The British Army emerged from the crisis of revolution and civil war that had given it birth with a distinctive military doctrine based on movement, firepower, and aggression. But realising its potential required a master of war in the Army’s own image.

Below: The Storming of the Schellenberg, 2 July 1704. The weight and determination of Marlborough’s attack on the summit  of the hill ‘fixed’ the Bavarian defence, allowing Prince Louis of Baden’s Imperialists to break through a weakly defended sector on the right and turn the enemy flank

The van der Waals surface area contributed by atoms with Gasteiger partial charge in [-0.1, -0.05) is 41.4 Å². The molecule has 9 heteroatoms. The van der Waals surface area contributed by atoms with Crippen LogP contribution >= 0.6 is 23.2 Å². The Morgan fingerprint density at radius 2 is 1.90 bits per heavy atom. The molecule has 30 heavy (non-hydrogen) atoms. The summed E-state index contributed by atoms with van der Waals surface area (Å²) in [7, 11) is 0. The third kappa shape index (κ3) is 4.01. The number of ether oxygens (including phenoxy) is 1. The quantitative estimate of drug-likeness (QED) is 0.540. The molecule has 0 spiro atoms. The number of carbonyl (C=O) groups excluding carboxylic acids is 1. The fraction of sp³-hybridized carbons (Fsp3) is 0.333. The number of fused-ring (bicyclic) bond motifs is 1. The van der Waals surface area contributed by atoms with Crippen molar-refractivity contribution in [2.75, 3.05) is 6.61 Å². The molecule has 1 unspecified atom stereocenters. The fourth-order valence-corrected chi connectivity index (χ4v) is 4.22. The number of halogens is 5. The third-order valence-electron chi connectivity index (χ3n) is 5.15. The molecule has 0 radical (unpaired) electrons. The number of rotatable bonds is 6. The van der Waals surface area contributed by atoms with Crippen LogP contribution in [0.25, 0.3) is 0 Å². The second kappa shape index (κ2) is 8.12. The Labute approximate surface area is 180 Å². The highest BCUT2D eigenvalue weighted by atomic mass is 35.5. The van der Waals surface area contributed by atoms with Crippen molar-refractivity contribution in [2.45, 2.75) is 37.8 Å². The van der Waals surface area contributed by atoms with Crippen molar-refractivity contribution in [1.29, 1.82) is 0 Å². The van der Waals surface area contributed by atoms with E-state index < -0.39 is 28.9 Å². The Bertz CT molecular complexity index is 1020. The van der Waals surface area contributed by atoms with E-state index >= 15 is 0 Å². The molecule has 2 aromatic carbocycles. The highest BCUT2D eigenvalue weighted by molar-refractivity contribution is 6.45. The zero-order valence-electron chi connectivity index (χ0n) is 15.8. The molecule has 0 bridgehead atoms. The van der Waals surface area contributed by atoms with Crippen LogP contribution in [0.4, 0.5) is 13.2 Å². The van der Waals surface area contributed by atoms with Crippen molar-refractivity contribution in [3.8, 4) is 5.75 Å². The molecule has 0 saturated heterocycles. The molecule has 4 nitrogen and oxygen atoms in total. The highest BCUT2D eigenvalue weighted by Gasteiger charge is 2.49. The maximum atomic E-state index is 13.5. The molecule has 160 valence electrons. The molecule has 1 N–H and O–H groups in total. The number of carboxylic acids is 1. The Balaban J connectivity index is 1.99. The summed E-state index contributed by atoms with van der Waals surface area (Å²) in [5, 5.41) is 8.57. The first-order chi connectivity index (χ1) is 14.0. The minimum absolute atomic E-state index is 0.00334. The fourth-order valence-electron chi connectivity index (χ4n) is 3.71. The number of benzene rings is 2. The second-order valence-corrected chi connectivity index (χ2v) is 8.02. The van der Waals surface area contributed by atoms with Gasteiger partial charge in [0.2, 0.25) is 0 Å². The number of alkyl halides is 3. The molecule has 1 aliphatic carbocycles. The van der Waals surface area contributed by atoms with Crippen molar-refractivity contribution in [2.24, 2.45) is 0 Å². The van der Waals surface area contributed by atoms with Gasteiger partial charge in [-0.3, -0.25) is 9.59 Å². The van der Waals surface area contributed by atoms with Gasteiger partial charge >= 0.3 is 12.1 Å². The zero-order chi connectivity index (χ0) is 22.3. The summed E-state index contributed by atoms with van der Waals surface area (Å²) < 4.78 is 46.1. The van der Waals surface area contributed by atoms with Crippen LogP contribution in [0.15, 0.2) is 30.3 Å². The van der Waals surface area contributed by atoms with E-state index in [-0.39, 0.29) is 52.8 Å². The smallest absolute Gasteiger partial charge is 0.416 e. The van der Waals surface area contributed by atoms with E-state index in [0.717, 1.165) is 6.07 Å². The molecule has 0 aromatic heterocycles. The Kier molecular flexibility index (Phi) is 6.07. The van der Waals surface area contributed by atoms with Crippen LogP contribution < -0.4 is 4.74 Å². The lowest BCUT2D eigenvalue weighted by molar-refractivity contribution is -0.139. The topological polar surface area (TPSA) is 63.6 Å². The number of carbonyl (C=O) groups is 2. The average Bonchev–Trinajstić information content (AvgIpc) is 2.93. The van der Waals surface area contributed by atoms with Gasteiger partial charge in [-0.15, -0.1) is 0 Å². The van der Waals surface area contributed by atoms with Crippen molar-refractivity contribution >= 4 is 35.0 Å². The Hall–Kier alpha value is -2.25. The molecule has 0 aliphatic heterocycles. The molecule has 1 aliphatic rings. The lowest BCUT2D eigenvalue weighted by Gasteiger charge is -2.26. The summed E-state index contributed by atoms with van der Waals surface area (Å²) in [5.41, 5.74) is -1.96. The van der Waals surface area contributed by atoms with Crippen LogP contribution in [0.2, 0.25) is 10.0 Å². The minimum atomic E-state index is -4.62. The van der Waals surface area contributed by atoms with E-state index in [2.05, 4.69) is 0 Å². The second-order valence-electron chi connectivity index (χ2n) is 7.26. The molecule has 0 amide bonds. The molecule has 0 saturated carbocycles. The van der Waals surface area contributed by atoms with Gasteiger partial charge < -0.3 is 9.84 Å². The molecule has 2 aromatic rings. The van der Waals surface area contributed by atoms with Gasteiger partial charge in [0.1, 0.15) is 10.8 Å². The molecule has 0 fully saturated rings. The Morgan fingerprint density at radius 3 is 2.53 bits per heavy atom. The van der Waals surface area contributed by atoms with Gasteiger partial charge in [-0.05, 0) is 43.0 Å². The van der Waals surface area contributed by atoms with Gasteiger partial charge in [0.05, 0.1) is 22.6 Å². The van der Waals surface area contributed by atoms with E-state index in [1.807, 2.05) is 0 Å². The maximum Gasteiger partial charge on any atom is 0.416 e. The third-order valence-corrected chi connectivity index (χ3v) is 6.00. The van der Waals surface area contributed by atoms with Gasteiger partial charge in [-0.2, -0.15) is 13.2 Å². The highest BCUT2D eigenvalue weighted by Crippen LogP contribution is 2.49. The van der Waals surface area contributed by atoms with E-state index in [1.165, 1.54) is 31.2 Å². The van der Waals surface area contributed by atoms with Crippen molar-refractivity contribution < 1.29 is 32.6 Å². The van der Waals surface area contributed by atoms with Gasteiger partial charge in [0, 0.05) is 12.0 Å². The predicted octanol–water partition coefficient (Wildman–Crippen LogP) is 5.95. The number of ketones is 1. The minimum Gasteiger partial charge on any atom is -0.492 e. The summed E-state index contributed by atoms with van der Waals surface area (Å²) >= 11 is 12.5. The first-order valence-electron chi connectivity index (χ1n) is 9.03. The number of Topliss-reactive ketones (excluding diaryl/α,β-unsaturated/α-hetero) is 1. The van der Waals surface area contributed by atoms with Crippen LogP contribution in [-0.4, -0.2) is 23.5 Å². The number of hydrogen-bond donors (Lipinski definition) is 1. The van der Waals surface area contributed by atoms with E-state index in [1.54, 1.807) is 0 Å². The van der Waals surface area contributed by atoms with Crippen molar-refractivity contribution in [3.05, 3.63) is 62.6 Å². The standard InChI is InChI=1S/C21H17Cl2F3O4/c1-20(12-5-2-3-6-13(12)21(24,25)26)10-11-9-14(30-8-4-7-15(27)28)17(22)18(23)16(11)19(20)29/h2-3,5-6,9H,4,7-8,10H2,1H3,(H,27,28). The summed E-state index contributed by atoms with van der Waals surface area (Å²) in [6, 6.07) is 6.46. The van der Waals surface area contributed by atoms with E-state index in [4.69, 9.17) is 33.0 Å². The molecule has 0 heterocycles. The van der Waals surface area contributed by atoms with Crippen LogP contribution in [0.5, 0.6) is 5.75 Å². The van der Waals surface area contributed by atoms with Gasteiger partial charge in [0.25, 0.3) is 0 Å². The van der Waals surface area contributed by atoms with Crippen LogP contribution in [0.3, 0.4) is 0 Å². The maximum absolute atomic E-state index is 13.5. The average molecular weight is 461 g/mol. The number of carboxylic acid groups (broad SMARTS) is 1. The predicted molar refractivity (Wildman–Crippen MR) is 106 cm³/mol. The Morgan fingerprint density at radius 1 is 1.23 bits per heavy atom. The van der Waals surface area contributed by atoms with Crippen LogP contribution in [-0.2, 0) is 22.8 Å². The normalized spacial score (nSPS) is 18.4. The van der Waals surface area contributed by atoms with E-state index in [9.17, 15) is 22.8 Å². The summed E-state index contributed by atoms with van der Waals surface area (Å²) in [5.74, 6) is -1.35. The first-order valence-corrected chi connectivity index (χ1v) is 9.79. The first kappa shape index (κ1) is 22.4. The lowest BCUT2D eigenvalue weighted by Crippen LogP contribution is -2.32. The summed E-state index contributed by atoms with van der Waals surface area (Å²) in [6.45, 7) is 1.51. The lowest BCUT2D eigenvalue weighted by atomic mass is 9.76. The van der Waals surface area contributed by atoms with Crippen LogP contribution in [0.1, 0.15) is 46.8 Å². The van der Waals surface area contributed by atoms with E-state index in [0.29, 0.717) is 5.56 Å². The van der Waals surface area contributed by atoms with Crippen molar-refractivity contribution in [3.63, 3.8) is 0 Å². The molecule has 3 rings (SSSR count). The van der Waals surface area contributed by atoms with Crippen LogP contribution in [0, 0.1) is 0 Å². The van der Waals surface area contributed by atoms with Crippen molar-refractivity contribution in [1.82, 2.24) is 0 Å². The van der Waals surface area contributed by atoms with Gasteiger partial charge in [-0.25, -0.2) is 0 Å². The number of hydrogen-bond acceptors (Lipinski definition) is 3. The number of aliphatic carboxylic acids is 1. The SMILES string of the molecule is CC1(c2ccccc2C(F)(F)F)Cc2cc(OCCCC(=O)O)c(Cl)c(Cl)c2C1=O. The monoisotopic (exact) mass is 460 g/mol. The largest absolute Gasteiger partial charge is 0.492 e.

The Storming of the Schellenberg, 2 July 1704

The Battle of Blenheim, 13 August 1704

Above: The Battle of Blenheim, 13 August 1704, showing the dispositions of the opposing forces after the Allied deployment was completed shortly after midday and immediately prior to the commencement of the attack.

In both maps the British forces are shown in red, Allies in black, and the Bavarian (and French) forces in blue.

Taken from our new series A History of the British Army in 25 Battles. To read the full article, see Issue 12 of Military Times. 

 



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